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Default Re: Introducing "allies" without encouraging multiples

Thanks for your wonderfully sophisticated, thorough response. I would love clarification on a few points.
First of all, when should I administer the DES? As a matter of protocol, with every client in the first or second session? Or only with clients whom I get the feeling may have dissociative tendencies?
Secondly, the approach I am referring to is intended to be derived from (perhaps imperfectly) Roy Kiessling's chapter in EMDR Solutions. I believe he talks about accessing "the basketball player"(a relatively imperturbable high school self) for a client who wants to be unruffled by antagonists in board meetings. Does that ring a bell? And how does my description differ from Kiessling's recommendations?
And finally, I would like some clarification about the part "looking through the eyes" of the client. Is it, in nonDID clients, advisable to have the client actually imagine becoming the part(rather than simply being in relationship to the part)? What I understand you to be saying is that as long as there is an observing, intact, adult ego, this experience of becoming another part will only lead to greater maturity and integration. I am not sure, though, if I understood you correctly.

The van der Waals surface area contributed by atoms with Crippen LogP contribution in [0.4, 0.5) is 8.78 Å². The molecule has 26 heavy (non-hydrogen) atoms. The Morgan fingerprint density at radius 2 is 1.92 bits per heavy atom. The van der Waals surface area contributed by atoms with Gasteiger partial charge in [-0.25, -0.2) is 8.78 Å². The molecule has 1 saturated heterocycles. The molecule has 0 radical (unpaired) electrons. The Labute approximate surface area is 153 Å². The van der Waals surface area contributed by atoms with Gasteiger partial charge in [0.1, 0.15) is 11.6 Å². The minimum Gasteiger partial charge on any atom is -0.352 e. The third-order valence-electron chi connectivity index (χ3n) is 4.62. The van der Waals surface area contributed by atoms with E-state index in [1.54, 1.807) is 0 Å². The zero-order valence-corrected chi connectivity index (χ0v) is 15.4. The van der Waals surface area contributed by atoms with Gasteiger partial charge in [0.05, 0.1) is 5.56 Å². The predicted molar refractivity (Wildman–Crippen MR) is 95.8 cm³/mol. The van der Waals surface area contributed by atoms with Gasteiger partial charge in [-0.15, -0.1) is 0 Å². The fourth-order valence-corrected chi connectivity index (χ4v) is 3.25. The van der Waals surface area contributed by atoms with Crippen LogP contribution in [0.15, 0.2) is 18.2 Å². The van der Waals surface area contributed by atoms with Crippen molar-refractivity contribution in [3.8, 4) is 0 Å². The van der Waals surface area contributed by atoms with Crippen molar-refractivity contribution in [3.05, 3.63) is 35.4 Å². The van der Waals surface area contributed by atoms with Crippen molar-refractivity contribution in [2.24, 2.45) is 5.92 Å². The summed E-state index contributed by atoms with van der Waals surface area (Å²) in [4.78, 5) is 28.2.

You lost me a little bit with the reference to cathexis. I have no official psychoanalytic training, and have little more than a superficial understanding of that term.
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  #5  
Unread January 7th, 2007, 02:43 AM
Sandra Paulsen Sandra Paulsen is offline
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Default Re: Introducing "allies" without encouraging multiples

When a new client crosses my threshold, and I hear their concerns and burdens and goals, I wonder how this self system is structured, and how much affect tolerance there is, because the answer to that question determines whether our path is short or long, and whether and how to proceed with resourcing or EMDR or whatever else. The DES makes sense to administer early, because it gives us clues to that question. Its a screening device, not a diagnostic one, but its a good start. Waiting until when one wants to do EMDR makes no sense to me, because why wasn't one wondering at the time one was doing the original assessment? It is surely germaine to assessment and diagnosis.